The WRDA conference report was passed in October of the same year, but the date of enactment was grandfathered back to April 30 1986. “It was political wrangling. They knew when they set the date that it only impacted one project in the U.S., and that was the Yazoo Backwater Pump Project,” says Adcock. “The Mississippi Levee Board could not afford the cost-share for a $100 million project.”

Ten years later, Congress redefined the start of construction to the date of award in the 1996 WRDA, which restored the federal funding at 100 percent for the Yazoo Backwater Project. In 2008, the EPA vetoed installation of the pumps.

The wrath of Mother Nature’s flooding power was seen again in May 2011. To avert the Mississippi River from flooding Cario, Ill., the Corps of Engineers blasted a 2-mile hole into the levee protecting the New Madrid Floodway. “Because the Mississippi River was higher than the protected side of the levee, the gates at Steele Bayou had to remain closed,” says Adcock. “Everyone assumed we would get rain while those gates were closed, so we were all concerned about just how bad we would be flooded this time.”

Adcock and the rest of the farmers were only kicking up dust during that time period in 2011 when the gates had to remain closed. Since no rains came, another backwater disaster was averted. “We knew that we just couldn’t keep going to the well, so-to-speak,” says Adcock.

The Rest of the Story

Unlike 2011, when the Mississippi Delta had below normal rainfall, this year has been one of the wettest on record. Although the water level of the Mississippi River was not as high this year as in years past, it was high enough for the Corps to close the gates of the Steele Bayou Control Structure from Feb. 15 to April 1. “There were already 200,000 acres of land under water when they closed the gates earlier this year, so the water has basically formed a huge lake.”

On April 1, the gates were reopened, but there are 512,000 acres under water. “If the pumps had been in place and turned on when the water level was at 87 feet on our side of Steele Bayou, the highest water level to which we would have been exposed would have been 92.3 feet,” says Adcock. “We got to 97.2 feet.”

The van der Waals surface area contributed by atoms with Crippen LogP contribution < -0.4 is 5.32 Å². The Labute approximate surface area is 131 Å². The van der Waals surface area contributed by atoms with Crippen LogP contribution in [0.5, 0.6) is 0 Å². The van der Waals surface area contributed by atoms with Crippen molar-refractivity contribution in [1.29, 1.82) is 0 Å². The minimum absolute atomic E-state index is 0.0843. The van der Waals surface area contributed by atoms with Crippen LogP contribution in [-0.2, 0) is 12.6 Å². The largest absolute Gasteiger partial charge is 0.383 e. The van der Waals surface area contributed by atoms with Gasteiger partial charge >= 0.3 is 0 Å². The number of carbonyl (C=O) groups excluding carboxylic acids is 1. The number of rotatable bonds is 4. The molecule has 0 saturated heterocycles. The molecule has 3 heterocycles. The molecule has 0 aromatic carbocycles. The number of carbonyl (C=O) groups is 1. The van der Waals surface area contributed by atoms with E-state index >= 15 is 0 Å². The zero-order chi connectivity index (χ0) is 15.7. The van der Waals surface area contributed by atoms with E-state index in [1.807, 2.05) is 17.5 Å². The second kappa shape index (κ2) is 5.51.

After federal funding was restored and myriad studies were conducted as a result of lawsuits from wildlife-centric NGOs over concerns for the supposedly endangered Pondberry bush, it was determined it was not endangered at all. “Then those groups implied the pumps would destroy the natural habitat for the black bears,” says Adcock. “The black bear population has sure not been living in trees on that flooded state and federal land. They have been displaced like all of the other wildlife.”

Adcock started contacting congressmen and senators. He started a petition locally, which has been expanded electronically and garnered over 5,000 online signatures. He invited media and every government official to a meeting in Valley Park and took them on a boat trip to see the flooded land. “Cindy Hyde-Smith gave a great speech in front of the Senate Appropriations Committee and EPA Administrator Andrew Wheeler was in attendance.

Hyde-Smith asked Wheeler to revisit the 2008 veto. “He publicly stated that the agency would reconsider their veto. There is possibility they could have been wrong,” says Adcock. “Now we’ve got bipartisan support, and we’re waiting on the EPA to act.”

Fred Ballard of Leland, Miss., has been on the levee board for 31 years. When he started, his peers told him the pumps were needed but they probably would not live to see them installed. At the recent meeting Adcock organized, he told Ballard he would love for him to flip the switch the first time the pumps go operational. “The 80-year-old Ballard nodded his head and smiled with proud anticipation,” concluded Adcock.